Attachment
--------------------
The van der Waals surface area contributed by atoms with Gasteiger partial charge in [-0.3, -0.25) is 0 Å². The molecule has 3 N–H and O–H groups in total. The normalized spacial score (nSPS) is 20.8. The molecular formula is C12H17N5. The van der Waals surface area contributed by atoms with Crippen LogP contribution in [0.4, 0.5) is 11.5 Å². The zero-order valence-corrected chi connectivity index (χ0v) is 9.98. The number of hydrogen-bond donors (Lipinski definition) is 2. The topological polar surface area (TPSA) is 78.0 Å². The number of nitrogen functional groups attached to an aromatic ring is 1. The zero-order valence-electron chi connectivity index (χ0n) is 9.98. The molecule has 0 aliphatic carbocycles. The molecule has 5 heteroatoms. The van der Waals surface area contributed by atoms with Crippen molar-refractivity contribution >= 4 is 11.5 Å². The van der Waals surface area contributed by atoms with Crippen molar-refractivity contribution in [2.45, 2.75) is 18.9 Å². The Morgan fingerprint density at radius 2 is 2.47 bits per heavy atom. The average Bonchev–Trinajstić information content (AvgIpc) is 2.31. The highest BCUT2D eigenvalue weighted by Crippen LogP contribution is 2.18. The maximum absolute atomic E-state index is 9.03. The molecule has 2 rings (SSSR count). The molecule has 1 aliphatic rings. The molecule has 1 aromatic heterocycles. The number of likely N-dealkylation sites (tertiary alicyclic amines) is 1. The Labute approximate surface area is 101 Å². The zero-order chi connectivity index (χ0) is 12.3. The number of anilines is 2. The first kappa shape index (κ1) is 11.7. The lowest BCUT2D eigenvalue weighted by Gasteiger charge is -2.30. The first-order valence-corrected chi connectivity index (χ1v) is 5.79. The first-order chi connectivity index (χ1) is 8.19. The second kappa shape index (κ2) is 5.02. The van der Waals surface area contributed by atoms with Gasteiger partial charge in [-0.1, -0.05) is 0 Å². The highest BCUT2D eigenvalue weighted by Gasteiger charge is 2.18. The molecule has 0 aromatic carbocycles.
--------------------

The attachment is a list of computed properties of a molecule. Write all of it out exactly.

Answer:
The van der Waals surface area contributed by atoms with Gasteiger partial charge in [-0.3, -0.25) is 0 Å². The molecule has 3 N–H and O–H groups in total. The normalized spacial score (nSPS) is 20.8. The molecular formula is C12H17N5. The van der Waals surface area contributed by atoms with Crippen LogP contribution in [0.4, 0.5) is 11.5 Å². The zero-order valence-corrected chi connectivity index (χ0v) is 9.98. The number of hydrogen-bond donors (Lipinski definition) is 2. The topological polar surface area (TPSA) is 78.0 Å². The number of nitrogen functional groups attached to an aromatic ring is 1. The zero-order valence-electron chi connectivity index (χ0n) is 9.98. The molecule has 0 aliphatic carbocycles. The molecule has 5 heteroatoms. The van der Waals surface area contributed by atoms with Crippen molar-refractivity contribution >= 4 is 11.5 Å². The van der Waals surface area contributed by atoms with Crippen molar-refractivity contribution in [2.45, 2.75) is 18.9 Å². The Morgan fingerprint density at radius 2 is 2.47 bits per heavy atom. The average Bonchev–Trinajstić information content (AvgIpc) is 2.31. The highest BCUT2D eigenvalue weighted by Crippen LogP contribution is 2.18. The maximum absolute atomic E-state index is 9.03. The molecule has 2 rings (SSSR count). The molecule has 1 aliphatic rings. The molecule has 1 aromatic heterocycles. The number of likely N-dealkylation sites (tertiary alicyclic amines) is 1. The Labute approximate surface area is 101 Å². The zero-order chi connectivity index (χ0) is 12.3. The number of anilines is 2. The first kappa shape index (κ1) is 11.7. The lowest BCUT2D eigenvalue weighted by Gasteiger charge is -2.30. The first-order valence-corrected chi connectivity index (χ1v) is 5.79. The first-order chi connectivity index (χ1) is 8.19. The second kappa shape index (κ2) is 5.02. The van der Waals surface area contributed by atoms with Gasteiger partial charge in [-0.1, -0.05) is 0 Å². The highest BCUT2D eigenvalue weighted by Gasteiger charge is 2.18. The molecule has 0 aromatic carbocycles.